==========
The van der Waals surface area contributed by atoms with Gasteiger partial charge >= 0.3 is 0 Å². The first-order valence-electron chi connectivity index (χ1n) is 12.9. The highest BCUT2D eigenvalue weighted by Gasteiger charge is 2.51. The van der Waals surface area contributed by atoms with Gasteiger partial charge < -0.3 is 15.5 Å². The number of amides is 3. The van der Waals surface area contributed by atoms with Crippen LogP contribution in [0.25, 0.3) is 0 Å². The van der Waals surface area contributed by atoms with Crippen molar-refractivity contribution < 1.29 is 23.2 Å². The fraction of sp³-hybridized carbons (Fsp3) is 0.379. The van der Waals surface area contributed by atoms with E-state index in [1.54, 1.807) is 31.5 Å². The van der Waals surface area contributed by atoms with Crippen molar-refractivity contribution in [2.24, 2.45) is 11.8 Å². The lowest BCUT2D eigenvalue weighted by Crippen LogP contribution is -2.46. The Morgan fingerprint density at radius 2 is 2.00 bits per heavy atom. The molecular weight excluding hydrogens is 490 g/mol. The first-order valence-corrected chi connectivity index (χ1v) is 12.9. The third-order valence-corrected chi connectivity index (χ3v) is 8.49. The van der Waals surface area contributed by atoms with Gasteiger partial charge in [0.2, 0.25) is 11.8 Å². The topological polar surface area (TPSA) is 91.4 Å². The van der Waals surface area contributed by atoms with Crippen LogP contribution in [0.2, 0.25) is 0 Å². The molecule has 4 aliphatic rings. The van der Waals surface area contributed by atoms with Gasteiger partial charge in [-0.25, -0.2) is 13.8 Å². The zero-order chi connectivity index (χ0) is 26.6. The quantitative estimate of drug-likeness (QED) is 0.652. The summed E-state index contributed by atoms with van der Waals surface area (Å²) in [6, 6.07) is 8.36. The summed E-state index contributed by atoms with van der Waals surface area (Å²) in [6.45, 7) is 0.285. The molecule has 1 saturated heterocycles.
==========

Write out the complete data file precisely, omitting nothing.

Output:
The van der Waals surface area contributed by atoms with Gasteiger partial charge >= 0.3 is 0 Å². The first-order valence-electron chi connectivity index (χ1n) is 12.9. The highest BCUT2D eigenvalue weighted by Gasteiger charge is 2.51. The van der Waals surface area contributed by atoms with Gasteiger partial charge < -0.3 is 15.5 Å². The number of amides is 3. The van der Waals surface area contributed by atoms with Crippen LogP contribution in [0.25, 0.3) is 0 Å². The van der Waals surface area contributed by atoms with Crippen molar-refractivity contribution < 1.29 is 23.2 Å². The fraction of sp³-hybridized carbons (Fsp3) is 0.379. The van der Waals surface area contributed by atoms with E-state index in [1.54, 1.807) is 31.5 Å². The van der Waals surface area contributed by atoms with Crippen molar-refractivity contribution in [2.24, 2.45) is 11.8 Å². The lowest BCUT2D eigenvalue weighted by Crippen LogP contribution is -2.46. The Morgan fingerprint density at radius 2 is 2.00 bits per heavy atom. The molecular weight excluding hydrogens is 490 g/mol. The first-order valence-corrected chi connectivity index (χ1v) is 12.9. The third-order valence-corrected chi connectivity index (χ3v) is 8.49. The van der Waals surface area contributed by atoms with Gasteiger partial charge in [0.2, 0.25) is 11.8 Å². The topological polar surface area (TPSA) is 91.4 Å². The van der Waals surface area contributed by atoms with Crippen LogP contribution in [0.2, 0.25) is 0 Å². The molecule has 4 aliphatic rings. The van der Waals surface area contributed by atoms with Gasteiger partial charge in [-0.25, -0.2) is 13.8 Å². The zero-order chi connectivity index (χ0) is 26.6. The quantitative estimate of drug-likeness (QED) is 0.652. The summed E-state index contributed by atoms with van der Waals surface area (Å²) in [6, 6.07) is 8.36. The summed E-state index contributed by atoms with van der Waals surface area (Å²) in [6.45, 7) is 0.285. The molecule has 1 saturated heterocycles.